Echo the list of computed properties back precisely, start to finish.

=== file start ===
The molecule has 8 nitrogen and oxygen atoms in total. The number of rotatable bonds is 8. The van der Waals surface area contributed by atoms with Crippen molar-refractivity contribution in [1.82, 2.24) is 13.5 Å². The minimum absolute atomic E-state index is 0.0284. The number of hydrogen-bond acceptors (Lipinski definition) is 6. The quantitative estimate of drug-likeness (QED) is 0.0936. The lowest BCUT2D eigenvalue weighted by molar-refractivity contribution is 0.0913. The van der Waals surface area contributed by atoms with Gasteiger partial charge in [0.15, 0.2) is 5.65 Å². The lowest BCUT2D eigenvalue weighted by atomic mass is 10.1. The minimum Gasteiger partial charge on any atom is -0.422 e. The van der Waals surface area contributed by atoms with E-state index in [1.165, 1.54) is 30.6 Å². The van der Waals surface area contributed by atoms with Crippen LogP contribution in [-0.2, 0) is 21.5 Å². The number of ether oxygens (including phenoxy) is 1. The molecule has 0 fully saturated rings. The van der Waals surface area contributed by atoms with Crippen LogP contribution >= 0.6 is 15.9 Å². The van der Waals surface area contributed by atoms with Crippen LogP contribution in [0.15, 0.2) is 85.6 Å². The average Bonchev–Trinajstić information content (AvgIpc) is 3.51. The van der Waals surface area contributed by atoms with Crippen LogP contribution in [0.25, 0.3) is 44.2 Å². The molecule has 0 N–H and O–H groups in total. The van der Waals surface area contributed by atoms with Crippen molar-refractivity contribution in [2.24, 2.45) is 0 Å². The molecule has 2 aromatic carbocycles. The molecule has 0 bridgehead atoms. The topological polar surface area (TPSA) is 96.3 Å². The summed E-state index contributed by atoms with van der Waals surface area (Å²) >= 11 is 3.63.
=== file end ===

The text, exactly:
The molecule has 8 nitrogen and oxygen atoms in total. The number of rotatable bonds is 8. The van der Waals surface area contributed by atoms with Crippen molar-refractivity contribution in [1.82, 2.24) is 13.5 Å². The minimum absolute atomic E-state index is 0.0284. The number of hydrogen-bond acceptors (Lipinski definition) is 6. The quantitative estimate of drug-likeness (QED) is 0.0936. The lowest BCUT2D eigenvalue weighted by molar-refractivity contribution is 0.0913. The van der Waals surface area contributed by atoms with Gasteiger partial charge in [0.15, 0.2) is 5.65 Å². The lowest BCUT2D eigenvalue weighted by atomic mass is 10.1. The minimum Gasteiger partial charge on any atom is -0.422 e. The van der Waals surface area contributed by atoms with E-state index in [1.165, 1.54) is 30.6 Å². The van der Waals surface area contributed by atoms with Crippen LogP contribution in [-0.2, 0) is 21.5 Å². The number of ether oxygens (including phenoxy) is 1. The molecule has 0 fully saturated rings. The van der Waals surface area contributed by atoms with Crippen LogP contribution >= 0.6 is 15.9 Å². The van der Waals surface area contributed by atoms with Crippen LogP contribution in [0.15, 0.2) is 85.6 Å². The average Bonchev–Trinajstić information content (AvgIpc) is 3.51. The van der Waals surface area contributed by atoms with Crippen LogP contribution in [0.25, 0.3) is 44.2 Å². The molecule has 0 N–H and O–H groups in total. The van der Waals surface area contributed by atoms with Crippen molar-refractivity contribution in [2.24, 2.45) is 0 Å². The molecule has 2 aromatic carbocycles. The molecule has 0 bridgehead atoms. The topological polar surface area (TPSA) is 96.3 Å². The summed E-state index contributed by atoms with van der Waals surface area (Å²) >= 11 is 3.63.